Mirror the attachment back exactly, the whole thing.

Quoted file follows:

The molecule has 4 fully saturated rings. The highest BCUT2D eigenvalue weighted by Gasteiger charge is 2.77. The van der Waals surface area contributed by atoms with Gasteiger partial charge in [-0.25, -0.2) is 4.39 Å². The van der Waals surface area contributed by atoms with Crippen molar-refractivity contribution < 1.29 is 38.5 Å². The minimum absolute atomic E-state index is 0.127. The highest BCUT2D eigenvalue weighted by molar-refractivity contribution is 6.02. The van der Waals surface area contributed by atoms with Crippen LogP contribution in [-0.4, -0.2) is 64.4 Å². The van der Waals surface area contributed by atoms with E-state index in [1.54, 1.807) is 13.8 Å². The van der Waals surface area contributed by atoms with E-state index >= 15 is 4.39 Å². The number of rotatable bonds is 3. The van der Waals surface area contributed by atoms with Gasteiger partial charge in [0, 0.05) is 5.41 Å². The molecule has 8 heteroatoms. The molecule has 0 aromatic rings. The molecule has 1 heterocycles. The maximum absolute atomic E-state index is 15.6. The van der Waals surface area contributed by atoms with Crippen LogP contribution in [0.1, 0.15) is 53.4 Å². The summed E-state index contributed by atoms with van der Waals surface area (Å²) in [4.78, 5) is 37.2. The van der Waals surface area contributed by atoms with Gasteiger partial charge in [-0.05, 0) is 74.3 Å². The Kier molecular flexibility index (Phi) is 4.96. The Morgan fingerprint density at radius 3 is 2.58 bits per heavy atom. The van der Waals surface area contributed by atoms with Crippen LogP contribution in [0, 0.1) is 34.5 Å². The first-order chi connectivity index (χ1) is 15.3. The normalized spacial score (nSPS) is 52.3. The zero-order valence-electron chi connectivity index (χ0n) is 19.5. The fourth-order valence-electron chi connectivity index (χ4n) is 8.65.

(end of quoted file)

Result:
The molecule has 4 fully saturated rings. The highest BCUT2D eigenvalue weighted by Gasteiger charge is 2.77. The van der Waals surface area contributed by atoms with Gasteiger partial charge in [-0.25, -0.2) is 4.39 Å². The van der Waals surface area contributed by atoms with Crippen molar-refractivity contribution < 1.29 is 38.5 Å². The minimum absolute atomic E-state index is 0.127. The highest BCUT2D eigenvalue weighted by molar-refractivity contribution is 6.02. The van der Waals surface area contributed by atoms with Crippen LogP contribution in [-0.4, -0.2) is 64.4 Å². The van der Waals surface area contributed by atoms with E-state index in [1.54, 1.807) is 13.8 Å². The van der Waals surface area contributed by atoms with E-state index >= 15 is 4.39 Å². The number of rotatable bonds is 3. The van der Waals surface area contributed by atoms with Gasteiger partial charge in [0, 0.05) is 5.41 Å². The molecule has 8 heteroatoms. The molecule has 0 aromatic rings. The molecule has 1 heterocycles. The maximum absolute atomic E-state index is 15.6. The van der Waals surface area contributed by atoms with Crippen LogP contribution in [0.1, 0.15) is 53.4 Å². The summed E-state index contributed by atoms with van der Waals surface area (Å²) in [4.78, 5) is 37.2. The van der Waals surface area contributed by atoms with Gasteiger partial charge in [-0.05, 0) is 74.3 Å². The Kier molecular flexibility index (Phi) is 4.96. The Morgan fingerprint density at radius 3 is 2.58 bits per heavy atom. The van der Waals surface area contributed by atoms with Crippen LogP contribution in [0, 0.1) is 34.5 Å². The first-order chi connectivity index (χ1) is 15.3. The normalized spacial score (nSPS) is 52.3. The zero-order valence-electron chi connectivity index (χ0n) is 19.5. The fourth-order valence-electron chi connectivity index (χ4n) is 8.65.